The investigation by the Public Accounts Committee into the sponsorship affair was successful in an unexpected and unintended way. It identified the crucial factor which allows such problems to happen: not one of the many witnesses who came before the committee, neither ex- ministers nor public servants, ever stated: ”œyes, managing this program was my responsibility, and I am responsible and accountable for whatever went wrong with it.”
Ours is a system of responsible government, and con- stitutionally someone must be responsible and accountable to Parliament for what the government does or fails to do. But no witness before the committee has accepted that the problems were his or her responsibility. Ministerial or any other sort of responsibility has been missing. The break- down of responsibility and accountability disclosed by the investigation by the Public Accounts Committee shows that something is seriously wrong with the way the principle of responsibility is construed and practised in Canada.
Responsibility must be allocated to identifiable persons before they can be held accountable. In our parliamentary- cabinet system, responsibility for the most part is assigned to the ministers of the Crown. But in an enormous and complex system like that of the government of Canada there must be exceptions to the general rules, and there are exceptions where responsibility is assigned to persons other than ministers.
The Canadian Privy Council Office has, in various docu- ments, given its interpretation of how ministerial responsibility should work in practice, and what exceptions there are to the strict doctrine that the minister is responsible for all actions of public servants. Appreciation of these exceptions is crucial to understanding the frustrations and difficulties encountered by the Public Accounts Committee. The Privy Council Office’s ver- sion of ministerial responsibility also has weaknesses. These weaknesses allowed the system to go so drastically wrong for so long in the sponsorship affair. Understanding both exceptions and weaknesses identifies what needs to be done to ensure that in the future these sorts of problems do not arise, or at least are detected sooner.
First, according to the Privy Council Office, only the minister who cur- rently holds the post is responsible and accountable to Parliament. A pre- vious minister is not responsible and cannot be held accountable or answer- able by Parliament or its committees for what went on during his or her tenure. That is why previous incum- bents of ministerial posts have appeared before the public accounts committee as private individuals rather than in an official capacity.
Second, Privy Council Office doc- trine states that current ministers are answerable in Parliament for actions taken under the tenure of previous incumbents of the office. To be ”œanswerable” means a weaker sort of relationship than to be ”œaccountable.”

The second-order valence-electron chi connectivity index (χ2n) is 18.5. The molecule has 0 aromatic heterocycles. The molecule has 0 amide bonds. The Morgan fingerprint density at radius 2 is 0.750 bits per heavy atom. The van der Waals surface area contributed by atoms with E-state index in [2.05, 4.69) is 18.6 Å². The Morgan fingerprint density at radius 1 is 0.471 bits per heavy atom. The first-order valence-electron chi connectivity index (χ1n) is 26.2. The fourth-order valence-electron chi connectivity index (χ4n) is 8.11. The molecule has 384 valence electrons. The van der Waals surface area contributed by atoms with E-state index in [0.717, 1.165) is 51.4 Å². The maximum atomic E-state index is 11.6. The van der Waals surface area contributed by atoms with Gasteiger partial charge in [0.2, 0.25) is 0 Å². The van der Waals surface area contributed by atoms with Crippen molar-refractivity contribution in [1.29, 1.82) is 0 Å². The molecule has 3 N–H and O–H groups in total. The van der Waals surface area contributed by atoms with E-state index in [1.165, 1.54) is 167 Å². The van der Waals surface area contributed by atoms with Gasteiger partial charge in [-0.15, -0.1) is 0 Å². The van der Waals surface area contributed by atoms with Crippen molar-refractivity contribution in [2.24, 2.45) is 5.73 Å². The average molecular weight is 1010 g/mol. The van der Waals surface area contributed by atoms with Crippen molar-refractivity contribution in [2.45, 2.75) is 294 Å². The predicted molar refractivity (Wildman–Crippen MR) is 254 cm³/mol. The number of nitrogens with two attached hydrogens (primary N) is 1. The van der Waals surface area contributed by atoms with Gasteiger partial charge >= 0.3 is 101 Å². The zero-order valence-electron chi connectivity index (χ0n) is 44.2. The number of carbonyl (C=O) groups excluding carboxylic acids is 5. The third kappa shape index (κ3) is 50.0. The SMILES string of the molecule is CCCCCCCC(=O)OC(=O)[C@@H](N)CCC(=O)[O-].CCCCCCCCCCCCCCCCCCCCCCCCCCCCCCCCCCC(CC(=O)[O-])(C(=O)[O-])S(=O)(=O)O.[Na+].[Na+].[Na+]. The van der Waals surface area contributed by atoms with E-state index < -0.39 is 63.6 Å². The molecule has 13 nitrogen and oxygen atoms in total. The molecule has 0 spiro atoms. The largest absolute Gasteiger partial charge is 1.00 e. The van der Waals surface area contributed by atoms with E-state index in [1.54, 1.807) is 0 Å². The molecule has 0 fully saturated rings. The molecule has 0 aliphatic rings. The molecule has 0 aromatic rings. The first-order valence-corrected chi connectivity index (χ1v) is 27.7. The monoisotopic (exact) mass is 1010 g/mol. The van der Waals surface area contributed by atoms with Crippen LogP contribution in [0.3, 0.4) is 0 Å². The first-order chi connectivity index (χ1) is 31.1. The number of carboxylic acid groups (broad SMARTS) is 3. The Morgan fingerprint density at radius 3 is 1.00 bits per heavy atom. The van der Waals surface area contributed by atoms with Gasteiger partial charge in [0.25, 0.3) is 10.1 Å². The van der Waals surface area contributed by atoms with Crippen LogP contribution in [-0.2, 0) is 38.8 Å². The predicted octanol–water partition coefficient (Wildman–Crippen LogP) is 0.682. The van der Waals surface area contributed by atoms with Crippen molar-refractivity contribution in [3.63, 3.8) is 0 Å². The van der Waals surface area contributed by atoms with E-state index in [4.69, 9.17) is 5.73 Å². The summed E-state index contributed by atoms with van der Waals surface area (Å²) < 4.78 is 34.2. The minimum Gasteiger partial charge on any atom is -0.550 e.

Third, the doctrine states that min- isters are required to answer to Parliament by providing information on the use of powers by non-departmental agencies assigned to the agencies by statute. For exercise of these statutory powers the heads of these agencies are responsible not to ministers but through ministers to Parliament.
Fourth, according to the doctrine, deputy ministers are only answerable, not accountable, before parliamentary committees. Deputy ministers are accountable to their ministers, to the prime minister, and to the Treasury Board, but not to Parliament or its committees. The responsibilities assigned exclusively to deputy ministers by the Financial Administration Act include crucial ones relating to main- taining accounts and ensuring pru- dence and probity in financial transactions. In effect, it appears that while ministers are not responsible and accountable to Parliament for the exercise of powers assigned by statute to non-departmental agencies, they are responsible and accountable for the exercise of statutory powers assigned to deputy ministers.
Fifth, when errors or wrongdoings are committed by officials, the doc- trine states that ministers are responsi- ble for promptly taking the necessary remedial steps and for providing assur- ances to Parliament that appropriate corrective action has been taken. The requirements of ministerial responsi- bility are met when ministers answer to this effect in Parliament.
The Privy Council Office interpre- tation means that no minister, whether present or previous office holder, is accountable to Parliament for problems stemming from the tenure of a previous minister. Responsibility and accounta- bility belong to the office and its cur- rent holder. Ministers are also answserable rather than accountable for public servants’ misdeeds. More impor- tant in the sponsorship affair, deputy ministers are accountable only within the government, to minister, prime minister, and Treasury Board, but not to Parliament, for the crucial management functions assigned to them alone by statute. It also appears, though the Privy Council Office does not explicitly state so, that it considers that the principle that responsibility belongs to the office and not to the person applies to deputy ministers as well as ministers.